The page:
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About bushman32

  • Birthday 10/04/1966

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  • Gender
  • Location
    Draper, UT
  • Interests
    Ships, both plastic and wood. Naval/maritime history, maritime art, astronomy, WWI armor and aircraft, and scratching my butt.

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  1. Welcome to the club. What part of Utah are you from? I live in Draper. Ron
  2. Hi guys and gals. Haven't been on here in sometime so I thought I had better introduce myself. My name is Ron Wilkinson and I am from Draper, UT. Have been a NRG member for over 20 years and also an IPMS member. Currently working on Blue Jacket's Olympia and Zvesda's Knyaz Suvorov. Ron W.
  3. That is a good idea. On the few areas that you need to sand, can you wet sand? I have wet sanded bondo on basswood with no problems, but I haven't done that on wood filler.
  4. The only plans showing the portholes are a profile plan and they are not mechanical drawings. I was hoping my idea might show the effects of the hull curves. Ron W.
  5. Hi everyone, I have a dilemma. I need to transfer portholes, casemates, and other hull fittings from a profile plan to the side of a hull, and I am looking for an accurate method. Since the plan is flat and the hull isn't I can't transfer directly from plan to hull. I was thinking of marking the locations on a batten, then transfer the marks along the deck's centerline. I can then use a square to extend these marks to the sides of the hull. Any ideas on this would be most appreciated. Thanks, Ron W.
  6. Mike, The Proxxon/MicroLux is made of plastic, but I have not had any problems as far as that is concerned. Ron W.
  7. The Proxxon is also marketed here in the States by Micro Mark as the Microlux saw. I have had mine for 20 odd years now, and still going strong. With a carbide blade I have cut 3 1/2" thick cherry many times. Saw on one side, flip it over, saw again. My saw has gone through this with no problems. Just feed slowly. With jeweler's blades I have cut strips from thin sheets.The trick is set up and feed rates. What is the thickest wood you plan on sawing? Ron W.
  8. Actually Tim, the bondo doesn't sound strange. I have been using it to fill in hollows and repairs. Reklein, the model is 3/32 scale or 1:128. Thanks to the both of you for the advice. I have been experimenting on some scrap, basically trying to practice so I don't mess up on the hull. Since I am already using bondo for repairs, I will experiment using it to simulate hull plates. Reklein, we were having the same temps here in the Salt Lake area. These temperatures are feeling pretty good.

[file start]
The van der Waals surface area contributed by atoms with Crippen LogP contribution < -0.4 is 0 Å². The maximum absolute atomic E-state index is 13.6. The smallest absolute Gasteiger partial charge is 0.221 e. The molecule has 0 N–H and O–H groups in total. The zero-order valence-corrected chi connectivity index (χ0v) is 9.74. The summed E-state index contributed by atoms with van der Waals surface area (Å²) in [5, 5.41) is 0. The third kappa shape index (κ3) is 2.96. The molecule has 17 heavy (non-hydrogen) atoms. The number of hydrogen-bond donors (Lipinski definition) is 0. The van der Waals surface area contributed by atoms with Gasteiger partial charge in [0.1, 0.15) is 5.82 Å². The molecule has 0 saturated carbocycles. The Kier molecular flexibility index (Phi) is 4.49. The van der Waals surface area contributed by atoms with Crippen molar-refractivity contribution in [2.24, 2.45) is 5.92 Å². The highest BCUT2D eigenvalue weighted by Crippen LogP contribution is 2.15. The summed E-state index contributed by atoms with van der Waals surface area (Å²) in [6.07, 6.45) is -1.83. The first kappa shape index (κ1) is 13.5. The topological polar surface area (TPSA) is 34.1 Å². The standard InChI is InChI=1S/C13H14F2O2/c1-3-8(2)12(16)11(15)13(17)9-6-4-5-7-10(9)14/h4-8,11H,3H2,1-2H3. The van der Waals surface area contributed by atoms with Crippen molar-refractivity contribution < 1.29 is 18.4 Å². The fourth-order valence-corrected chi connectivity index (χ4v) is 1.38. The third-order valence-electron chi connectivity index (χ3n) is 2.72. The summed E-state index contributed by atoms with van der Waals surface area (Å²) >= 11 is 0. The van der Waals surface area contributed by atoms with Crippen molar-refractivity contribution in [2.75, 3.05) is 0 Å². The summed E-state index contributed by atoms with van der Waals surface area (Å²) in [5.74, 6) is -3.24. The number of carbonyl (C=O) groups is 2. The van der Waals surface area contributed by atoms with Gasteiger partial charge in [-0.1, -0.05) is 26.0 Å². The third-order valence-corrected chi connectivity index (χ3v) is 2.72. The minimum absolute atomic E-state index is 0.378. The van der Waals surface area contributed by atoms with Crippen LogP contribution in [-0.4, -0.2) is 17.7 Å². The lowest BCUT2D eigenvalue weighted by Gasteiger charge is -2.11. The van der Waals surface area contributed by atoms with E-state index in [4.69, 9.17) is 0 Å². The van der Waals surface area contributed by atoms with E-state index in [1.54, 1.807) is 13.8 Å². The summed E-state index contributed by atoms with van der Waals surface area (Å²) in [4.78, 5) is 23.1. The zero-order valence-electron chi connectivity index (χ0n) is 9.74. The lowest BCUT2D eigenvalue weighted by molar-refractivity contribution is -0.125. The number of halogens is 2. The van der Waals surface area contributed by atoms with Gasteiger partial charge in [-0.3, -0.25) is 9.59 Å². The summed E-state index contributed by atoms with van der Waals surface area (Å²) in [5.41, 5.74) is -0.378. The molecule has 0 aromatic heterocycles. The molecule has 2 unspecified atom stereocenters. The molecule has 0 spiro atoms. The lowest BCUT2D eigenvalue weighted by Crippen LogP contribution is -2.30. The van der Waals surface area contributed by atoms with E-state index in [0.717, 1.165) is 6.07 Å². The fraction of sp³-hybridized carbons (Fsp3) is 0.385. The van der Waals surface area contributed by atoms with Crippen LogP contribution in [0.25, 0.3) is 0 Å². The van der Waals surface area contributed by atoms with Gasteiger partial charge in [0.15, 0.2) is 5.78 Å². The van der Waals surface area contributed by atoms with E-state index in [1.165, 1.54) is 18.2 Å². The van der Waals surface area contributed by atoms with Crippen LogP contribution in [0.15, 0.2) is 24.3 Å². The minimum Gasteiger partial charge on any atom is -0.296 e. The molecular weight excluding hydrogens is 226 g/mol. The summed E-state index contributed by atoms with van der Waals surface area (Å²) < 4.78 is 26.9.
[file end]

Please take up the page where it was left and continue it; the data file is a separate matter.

9. Thanks Jaager. I had also been looking for a way to simulate the hull plates and hadn't thought of Bare Metal Foil. I will use your technique on sealing the wood, then I will try the foil to see if it will work on simulating hull plates. Ron W.
  10. I need to seal a solid hull, basswood, to look like a steel hull. I am thinking of light coats of gray primer (Rustoleum) with light sanding between coats. Does this seem like a doable plan? Ron W.
  11. If you go with a Dremel, I would go with what will fit aftermarket accessories. You can somewhat use a drill press for light wood milling, but a few things you need to know. A drill press isn't designed to withstand the forces in milling and a drill bit isn't designed to be an end mill. If you are going to hollow out, drill out as much as you can first. Ron W.
  12. A lot of great ideas for his project. If you get a Dremel rotary tool, Vanda-Lay Industries makes a lot of accessories for it. You can set it up as a small mill, lathe, drill press, and other things. You should go ahead an get a decent set of chisels and gouges. Rotary tool can't make inside cuts square. Ron W.

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If you enjoy building ship models that are historically accurate as well as beautiful, then The Nautical Research Guild (NRG) is just right for you.

The Guild is a non-profit educational organization whose mission is to “Advance Ship Modeling Through Research”. We provide support to our members in their efforts to raise the quality of their model ships.

The Nautical Research Guild has published our world-renowned quarterly magazine, The Nautical Research Journal, since 1955. The pages of the Journal are full of articles by accomplished ship modelers who show you how they create those exquisite details on their models, and by maritime historians who show you the correct details to build. The Journal is available in both print and digital editions. Go to the NRG web site (www.thenrg.org) to download a complimentary digital copy of the Journal. The NRG also publishes plan sets, books and compilations of back issues of the Journal and the former Ships in Scale and Model Ship Builder magazines.

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